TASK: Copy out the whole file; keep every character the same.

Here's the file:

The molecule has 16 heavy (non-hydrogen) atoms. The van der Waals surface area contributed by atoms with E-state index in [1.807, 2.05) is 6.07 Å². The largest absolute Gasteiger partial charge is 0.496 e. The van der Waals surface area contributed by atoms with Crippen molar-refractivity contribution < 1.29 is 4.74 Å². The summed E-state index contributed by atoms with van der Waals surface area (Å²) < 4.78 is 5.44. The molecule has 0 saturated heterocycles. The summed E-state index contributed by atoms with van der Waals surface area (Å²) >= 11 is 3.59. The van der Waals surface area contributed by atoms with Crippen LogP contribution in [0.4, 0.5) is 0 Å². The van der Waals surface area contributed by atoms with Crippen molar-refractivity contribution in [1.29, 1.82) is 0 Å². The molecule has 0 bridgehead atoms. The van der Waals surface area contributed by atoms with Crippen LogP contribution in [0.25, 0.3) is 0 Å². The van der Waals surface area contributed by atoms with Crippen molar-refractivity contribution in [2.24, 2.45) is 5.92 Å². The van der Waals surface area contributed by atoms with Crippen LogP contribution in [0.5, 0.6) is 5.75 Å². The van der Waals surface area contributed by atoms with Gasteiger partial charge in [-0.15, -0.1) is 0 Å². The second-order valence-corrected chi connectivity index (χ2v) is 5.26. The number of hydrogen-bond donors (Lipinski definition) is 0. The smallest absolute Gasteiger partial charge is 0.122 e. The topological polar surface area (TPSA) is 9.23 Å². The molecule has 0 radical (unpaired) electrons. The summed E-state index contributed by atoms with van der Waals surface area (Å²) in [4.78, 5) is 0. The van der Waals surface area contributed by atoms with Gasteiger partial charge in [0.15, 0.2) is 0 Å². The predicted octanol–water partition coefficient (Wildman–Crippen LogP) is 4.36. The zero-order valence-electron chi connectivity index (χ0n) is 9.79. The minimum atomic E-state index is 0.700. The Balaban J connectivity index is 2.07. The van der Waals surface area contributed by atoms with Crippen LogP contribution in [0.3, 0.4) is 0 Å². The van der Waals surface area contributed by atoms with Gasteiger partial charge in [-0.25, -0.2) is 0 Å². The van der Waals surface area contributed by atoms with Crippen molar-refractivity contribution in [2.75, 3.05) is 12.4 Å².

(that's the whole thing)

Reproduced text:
The molecule has 16 heavy (non-hydrogen) atoms. The van der Waals surface area contributed by atoms with E-state index in [1.807, 2.05) is 6.07 Å². The largest absolute Gasteiger partial charge is 0.496 e. The van der Waals surface area contributed by atoms with Crippen molar-refractivity contribution < 1.29 is 4.74 Å². The summed E-state index contributed by atoms with van der Waals surface area (Å²) < 4.78 is 5.44. The molecule has 0 saturated heterocycles. The summed E-state index contributed by atoms with van der Waals surface area (Å²) >= 11 is 3.59. The van der Waals surface area contributed by atoms with Crippen LogP contribution in [0.4, 0.5) is 0 Å². The van der Waals surface area contributed by atoms with Crippen molar-refractivity contribution in [1.29, 1.82) is 0 Å². The molecule has 0 bridgehead atoms. The van der Waals surface area contributed by atoms with Crippen LogP contribution in [0.25, 0.3) is 0 Å². The van der Waals surface area contributed by atoms with Crippen molar-refractivity contribution in [2.24, 2.45) is 5.92 Å². The van der Waals surface area contributed by atoms with Crippen LogP contribution in [0.5, 0.6) is 5.75 Å². The van der Waals surface area contributed by atoms with Gasteiger partial charge in [-0.15, -0.1) is 0 Å². The second-order valence-corrected chi connectivity index (χ2v) is 5.26. The number of hydrogen-bond donors (Lipinski definition) is 0. The smallest absolute Gasteiger partial charge is 0.122 e. The topological polar surface area (TPSA) is 9.23 Å². The molecule has 0 radical (unpaired) electrons. The summed E-state index contributed by atoms with van der Waals surface area (Å²) in [4.78, 5) is 0. The van der Waals surface area contributed by atoms with Gasteiger partial charge in [0.15, 0.2) is 0 Å². The predicted octanol–water partition coefficient (Wildman–Crippen LogP) is 4.36. The zero-order valence-electron chi connectivity index (χ0n) is 9.79. The minimum atomic E-state index is 0.700. The Balaban J connectivity index is 2.07. The van der Waals surface area contributed by atoms with Crippen LogP contribution in [0.3, 0.4) is 0 Å². The van der Waals surface area contributed by atoms with Gasteiger partial charge in [-0.25, -0.2) is 0 Å². The van der Waals surface area contributed by atoms with Crippen molar-refractivity contribution in [2.75, 3.05) is 12.4 Å².